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In C#, I like the var keyword for situations like this:

var myList = new List<MyType>();

Is there any equivalent in C++/CLI, or do I have to repeat the type name everytime just like this:

List<MyType ^>^ myList = gcnew List<MyType ^>();

Could not find an explicit statement in the docs or by Google so far. I am using Visual Studio 2008.

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On an unrelated note, I never realized how much List<MyType ^>^ seems to include a very happy emoticon. –  John Feminella Jan 5 '10 at 17:53

4 Answers 4

up vote 24 down vote accepted

In Visual Studio 2008 there is no such equivalent. However with Visual Studio 2010 you can use the auto keyword to implement var like semantics in C++. I know this works with non-managed C++ and I'm fairly certain it works for C++/CLI as well.

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Yes, this is a feature of C++0x. –  DaMacc Jan 5 '10 at 18:01
It's C++1x already, happy New Year! =) –  Max Galkin Jan 5 '10 at 18:21
No it's not, because C++0x sounds better, and has the advantage that everyone is used to the name, and knows what it refers to. –  jalf Jan 5 '10 at 18:41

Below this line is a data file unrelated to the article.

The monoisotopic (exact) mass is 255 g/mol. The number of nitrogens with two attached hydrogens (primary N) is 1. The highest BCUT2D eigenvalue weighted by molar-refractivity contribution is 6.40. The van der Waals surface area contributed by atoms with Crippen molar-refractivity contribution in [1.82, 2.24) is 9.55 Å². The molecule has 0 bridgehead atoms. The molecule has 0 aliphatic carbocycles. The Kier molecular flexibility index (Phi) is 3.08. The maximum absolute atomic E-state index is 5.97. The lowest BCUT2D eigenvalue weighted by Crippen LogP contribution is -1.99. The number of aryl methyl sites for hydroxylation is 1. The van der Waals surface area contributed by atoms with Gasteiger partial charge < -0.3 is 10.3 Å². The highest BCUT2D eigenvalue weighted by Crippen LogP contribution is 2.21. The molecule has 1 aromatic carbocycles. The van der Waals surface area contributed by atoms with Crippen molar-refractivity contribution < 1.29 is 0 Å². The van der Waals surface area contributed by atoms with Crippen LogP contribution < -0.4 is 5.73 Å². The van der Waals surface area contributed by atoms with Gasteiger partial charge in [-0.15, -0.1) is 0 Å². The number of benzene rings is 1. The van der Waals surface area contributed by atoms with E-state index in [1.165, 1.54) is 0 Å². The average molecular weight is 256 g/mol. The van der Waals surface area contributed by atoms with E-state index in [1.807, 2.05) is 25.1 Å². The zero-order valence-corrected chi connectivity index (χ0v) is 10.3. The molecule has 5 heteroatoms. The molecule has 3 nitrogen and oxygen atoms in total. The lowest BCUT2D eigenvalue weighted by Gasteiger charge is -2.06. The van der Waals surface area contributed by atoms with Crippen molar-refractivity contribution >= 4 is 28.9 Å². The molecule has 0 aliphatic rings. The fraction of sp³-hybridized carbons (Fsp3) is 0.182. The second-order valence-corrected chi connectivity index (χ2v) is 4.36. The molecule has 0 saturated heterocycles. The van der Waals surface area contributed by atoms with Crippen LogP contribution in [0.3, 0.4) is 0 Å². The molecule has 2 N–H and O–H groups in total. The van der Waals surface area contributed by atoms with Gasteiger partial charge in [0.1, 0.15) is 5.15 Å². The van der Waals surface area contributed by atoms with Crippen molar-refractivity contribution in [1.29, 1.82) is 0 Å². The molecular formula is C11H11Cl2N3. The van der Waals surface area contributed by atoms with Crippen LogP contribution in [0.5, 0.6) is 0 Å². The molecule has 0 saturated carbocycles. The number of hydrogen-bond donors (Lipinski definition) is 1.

@Yacoder: in addition to what jalf said, we can also move to hex and call it C++0A if it gets approved this year –  sbk Jan 5 '10 at 19:05
@sbk: good idea, but then it should be C++0xA =))) –  Max Galkin Jan 5 '10 at 20:04

I know that type inference is envisioned in the C++1x standard:

auto someStrangeCallableType = boost::bind(&SomeFunction, _2, _1, someObject);
auto otherVariable = 5;

Currently, AFAIK, there is no equivalent.

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I lol'ed so much when I say C++1x... –  R. Martinho Fernandes Jan 5 '10 at 18:01
the code name of the next standard is still c++0x, even if we have 2010 already. –  sellibitze Jan 5 '10 at 19:24

C++ has typedef. Just alias those hairy types with a typedef, and use the friendly name.

No, there's no "var" keyword. Vaguely recall there's something to that effect in boost.

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Well, typedef may help sometimes, but, for example, a "typedef List<MyType^>^ ListMyType" does not gain much. –  Doc Brown Jan 5 '10 at 17:58
You could typedef it to something shorter, like just list. It doesn't have to be a globally unique name, just unique in the context in which it is used. –  jalf Jan 5 '10 at 18:42

C++0x is going to have an auto keyword: http://www.open-std.org/jtc1/sc22/wg21/docs/papers/2004/n1705.pdf

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<nitpick> auto is already a keyword. they just recycled it. </nitpick> –  sellibitze Jan 5 '10 at 19:25
what else does auto do? –  Simon_Weaver Jan 10 '13 at 5:30
@Simon_Weaver used to define the scope of a variable as being to the end of the current block. –  ThunderGr Oct 23 '13 at 11:45

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